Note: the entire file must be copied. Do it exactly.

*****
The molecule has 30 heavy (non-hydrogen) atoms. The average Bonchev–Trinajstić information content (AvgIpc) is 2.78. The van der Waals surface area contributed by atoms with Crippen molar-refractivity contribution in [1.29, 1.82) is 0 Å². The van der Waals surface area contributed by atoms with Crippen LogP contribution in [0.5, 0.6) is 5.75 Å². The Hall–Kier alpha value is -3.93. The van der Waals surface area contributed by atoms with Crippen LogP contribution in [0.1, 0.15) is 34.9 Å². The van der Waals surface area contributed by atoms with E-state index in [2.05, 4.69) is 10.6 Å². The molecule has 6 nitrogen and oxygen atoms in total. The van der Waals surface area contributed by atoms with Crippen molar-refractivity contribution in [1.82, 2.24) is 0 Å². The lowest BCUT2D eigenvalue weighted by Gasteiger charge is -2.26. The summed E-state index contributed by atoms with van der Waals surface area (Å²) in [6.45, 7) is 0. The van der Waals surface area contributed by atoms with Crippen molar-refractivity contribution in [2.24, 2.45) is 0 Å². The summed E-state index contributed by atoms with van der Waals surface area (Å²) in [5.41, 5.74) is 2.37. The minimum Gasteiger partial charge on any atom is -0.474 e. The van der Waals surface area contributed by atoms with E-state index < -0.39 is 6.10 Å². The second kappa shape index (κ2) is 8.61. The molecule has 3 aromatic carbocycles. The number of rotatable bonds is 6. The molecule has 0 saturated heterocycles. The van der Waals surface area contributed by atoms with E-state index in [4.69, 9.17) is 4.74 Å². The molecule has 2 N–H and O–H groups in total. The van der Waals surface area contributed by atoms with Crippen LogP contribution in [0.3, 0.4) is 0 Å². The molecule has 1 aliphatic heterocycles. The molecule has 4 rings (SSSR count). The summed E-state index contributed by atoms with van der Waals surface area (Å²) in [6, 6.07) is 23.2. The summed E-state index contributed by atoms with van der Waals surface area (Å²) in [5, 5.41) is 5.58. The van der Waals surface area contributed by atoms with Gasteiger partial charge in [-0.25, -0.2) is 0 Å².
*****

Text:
The molecule has 30 heavy (non-hydrogen) atoms. The average Bonchev–Trinajstić information content (AvgIpc) is 2.78. The van der Waals surface area contributed by atoms with Crippen molar-refractivity contribution in [1.29, 1.82) is 0 Å². The van der Waals surface area contributed by atoms with Crippen LogP contribution in [0.5, 0.6) is 5.75 Å². The Hall–Kier alpha value is -3.93. The van der Waals surface area contributed by atoms with Crippen LogP contribution in [0.1, 0.15) is 34.9 Å². The van der Waals surface area contributed by atoms with E-state index in [2.05, 4.69) is 10.6 Å². The molecule has 6 nitrogen and oxygen atoms in total. The van der Waals surface area contributed by atoms with Crippen molar-refractivity contribution in [1.82, 2.24) is 0 Å². The lowest BCUT2D eigenvalue weighted by Gasteiger charge is -2.26. The summed E-state index contributed by atoms with van der Waals surface area (Å²) in [6.45, 7) is 0. The van der Waals surface area contributed by atoms with Crippen molar-refractivity contribution in [2.24, 2.45) is 0 Å². The summed E-state index contributed by atoms with van der Waals surface area (Å²) in [5.41, 5.74) is 2.37. The minimum Gasteiger partial charge on any atom is -0.474 e. The van der Waals surface area contributed by atoms with E-state index < -0.39 is 6.10 Å². The second kappa shape index (κ2) is 8.61. The molecule has 3 aromatic carbocycles. The number of rotatable bonds is 6. The molecule has 0 saturated heterocycles. The van der Waals surface area contributed by atoms with E-state index in [4.69, 9.17) is 4.74 Å². The molecule has 2 N–H and O–H groups in total. The van der Waals surface area contributed by atoms with Crippen LogP contribution in [0.3, 0.4) is 0 Å². The molecule has 1 aliphatic heterocycles. The molecule has 4 rings (SSSR count). The summed E-state index contributed by atoms with van der Waals surface area (Å²) in [6, 6.07) is 23.2. The summed E-state index contributed by atoms with van der Waals surface area (Å²) in [5, 5.41) is 5.58. The van der Waals surface area contributed by atoms with Gasteiger partial charge in [-0.25, -0.2) is 0 Å².